RCAF Station Pearce

From Wikipedia, the free encyclopedia
Jump to navigation Jump to search
RCAF Station Pearce
Near Pearce, Alberta in Canada
RCAF Station Pearce is located in Alberta
RCAF Station Pearce
RCAF Station Pearce
Coordinates49°50′06″N 113°14′31″W / 49.83500°N 113.24194°W / 49.83500; -113.24194Coordinates: 49°50′06″N 113°14′31″W / 49.83500°N 113.24194°W / 49.83500; -113.24194
Site information
OwnerDept of National Defence (Canada)
Airfield information
Elevation3,110 ft (950 m) AMSL
Direction Length and surface
1/19 3,113 ft (949 m) Hard Surface
7/25 3,113 ft (949 m) Hard Surface
13/31 3,113 ft (949 m) Hard Surface

RCAF Station Pearce or RCAF Aerodrome Pearce or BCATP Station Pearce, was a Second World War training air station of the British Commonwealth Air Training Plan (BCATP). It was located northeast of Fort Macleod, Alberta, Canada.


World War II[edit]

Aerial View: RCAF Pearce 9/2/2016

The Pearce aerodrome was the home of three training schools: No. 36 Elementary Flying Training School (EFTS), a Royal Air Force school which operated from March - August 1942 (flying Tiger Moths and Stearmans); No. 3 Air Observer School (AOS) (using Ansons), which operated from September 1942 to June 1943; and No. 2 Flying Instructor School (FIS), which flew Cornells, Cranes, Fawns, Finchs, Harvards, Oxfords, Tiger Moths and Ansons. No. 2 FIS operated from May 1943 to January 1945, having moved from Vulcan.

Aerodrome Information[edit]

In approximately 1942 the aerodrome was listed at 49°50′N 113°15′W / 49.833°N 113.250°W / 49.833; -113.250 with a variation of 23 degrees east and elevation of 3,110 ft (950 m). Three runways were listed as follows:[1]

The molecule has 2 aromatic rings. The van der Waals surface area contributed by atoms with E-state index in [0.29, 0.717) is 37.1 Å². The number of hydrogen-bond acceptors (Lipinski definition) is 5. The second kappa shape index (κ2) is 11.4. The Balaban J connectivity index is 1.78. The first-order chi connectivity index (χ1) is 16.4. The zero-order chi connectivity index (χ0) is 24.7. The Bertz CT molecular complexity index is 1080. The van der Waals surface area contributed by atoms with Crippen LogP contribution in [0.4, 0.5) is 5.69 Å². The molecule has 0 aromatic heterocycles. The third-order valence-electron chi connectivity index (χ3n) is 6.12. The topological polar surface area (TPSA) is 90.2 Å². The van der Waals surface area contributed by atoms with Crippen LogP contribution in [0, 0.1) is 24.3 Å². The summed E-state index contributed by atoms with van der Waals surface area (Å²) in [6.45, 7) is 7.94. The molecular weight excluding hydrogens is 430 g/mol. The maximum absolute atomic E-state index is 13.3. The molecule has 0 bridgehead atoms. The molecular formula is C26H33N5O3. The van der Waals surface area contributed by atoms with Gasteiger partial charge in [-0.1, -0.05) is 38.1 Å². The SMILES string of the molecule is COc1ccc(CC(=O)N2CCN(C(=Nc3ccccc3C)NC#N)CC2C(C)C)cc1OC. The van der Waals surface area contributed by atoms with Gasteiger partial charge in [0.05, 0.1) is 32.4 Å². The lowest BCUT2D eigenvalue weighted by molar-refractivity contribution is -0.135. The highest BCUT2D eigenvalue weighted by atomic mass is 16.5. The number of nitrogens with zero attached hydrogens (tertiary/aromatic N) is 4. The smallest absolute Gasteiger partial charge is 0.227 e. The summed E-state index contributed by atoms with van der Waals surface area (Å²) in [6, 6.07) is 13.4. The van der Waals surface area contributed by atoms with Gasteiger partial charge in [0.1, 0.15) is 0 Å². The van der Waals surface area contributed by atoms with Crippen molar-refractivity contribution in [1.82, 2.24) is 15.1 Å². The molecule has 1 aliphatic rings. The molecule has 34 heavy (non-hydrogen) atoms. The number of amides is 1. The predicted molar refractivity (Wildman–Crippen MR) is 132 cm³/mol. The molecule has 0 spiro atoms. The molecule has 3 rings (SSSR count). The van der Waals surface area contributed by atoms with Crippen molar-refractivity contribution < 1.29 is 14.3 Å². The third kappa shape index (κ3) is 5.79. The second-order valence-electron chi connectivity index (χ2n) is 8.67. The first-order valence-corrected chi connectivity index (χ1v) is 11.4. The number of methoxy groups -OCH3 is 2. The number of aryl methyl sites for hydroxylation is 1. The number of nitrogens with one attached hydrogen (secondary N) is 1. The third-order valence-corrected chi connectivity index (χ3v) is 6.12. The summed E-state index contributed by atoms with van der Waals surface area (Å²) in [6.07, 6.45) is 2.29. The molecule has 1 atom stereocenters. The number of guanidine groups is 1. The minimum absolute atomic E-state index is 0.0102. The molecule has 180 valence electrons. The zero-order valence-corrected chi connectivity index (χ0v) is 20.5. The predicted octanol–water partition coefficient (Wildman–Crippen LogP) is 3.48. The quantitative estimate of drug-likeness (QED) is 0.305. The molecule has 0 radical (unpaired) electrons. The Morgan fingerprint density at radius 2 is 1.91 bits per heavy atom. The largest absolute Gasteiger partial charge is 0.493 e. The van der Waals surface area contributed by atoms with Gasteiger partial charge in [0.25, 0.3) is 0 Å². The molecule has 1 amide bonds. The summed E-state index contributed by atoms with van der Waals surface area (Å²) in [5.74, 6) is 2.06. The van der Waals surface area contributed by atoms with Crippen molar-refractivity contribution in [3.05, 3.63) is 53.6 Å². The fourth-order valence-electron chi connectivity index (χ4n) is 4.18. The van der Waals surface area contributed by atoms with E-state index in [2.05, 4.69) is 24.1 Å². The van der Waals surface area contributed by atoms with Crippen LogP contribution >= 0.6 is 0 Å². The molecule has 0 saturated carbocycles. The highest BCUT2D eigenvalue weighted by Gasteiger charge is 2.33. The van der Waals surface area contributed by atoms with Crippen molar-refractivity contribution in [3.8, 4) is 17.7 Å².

Runway Name Length Width Surface
1/19 3,113 ft (949 m) 150 ft (46 m) Hard surfaced
7/25 3,113 ft (949 m) 150 ft (46 m) Hard surfaced
13/31 3,113 ft (949 m) 150 ft (46 m) Hard surfaced


In 1945, after the end of the war in the Pacific, Avro Lancaster bombers which the RCAF intended to be used against Japan as part of the Tiger Force (air) were flown to Pearce for storage and dispersal. According to one source, 83 Lancasters arrived at the airfield on a single afternoon in September, with many of their pilots putting on an impromptu airshow before landing their aircraft for the last time.[2]

The aerodrome is still visible today; however, all of the structures from the old station have been removed. A memorial cairn has been installed at the site of the original guard house to inform visitors of the station's history.


  1. ^ Staff writer (c. 1942). Pilots Handbook of Aerodromes and Seaplane Bases Vol. 2. Royal Canadian Air Force. p. 110.
  2. ^ Dave O'Malley, "Last call for the Avro Lancaster: From Tiger Force to derelict on the Alberta prairie", Mar 13 2014, http://www.rcaf-arc.forces.gc.ca/en/news-template-standard.page?doc=last-call-for-the-avro-lancaster-from-tiger-force-to-derelict-on-the-alberta-prairie/hspruu8s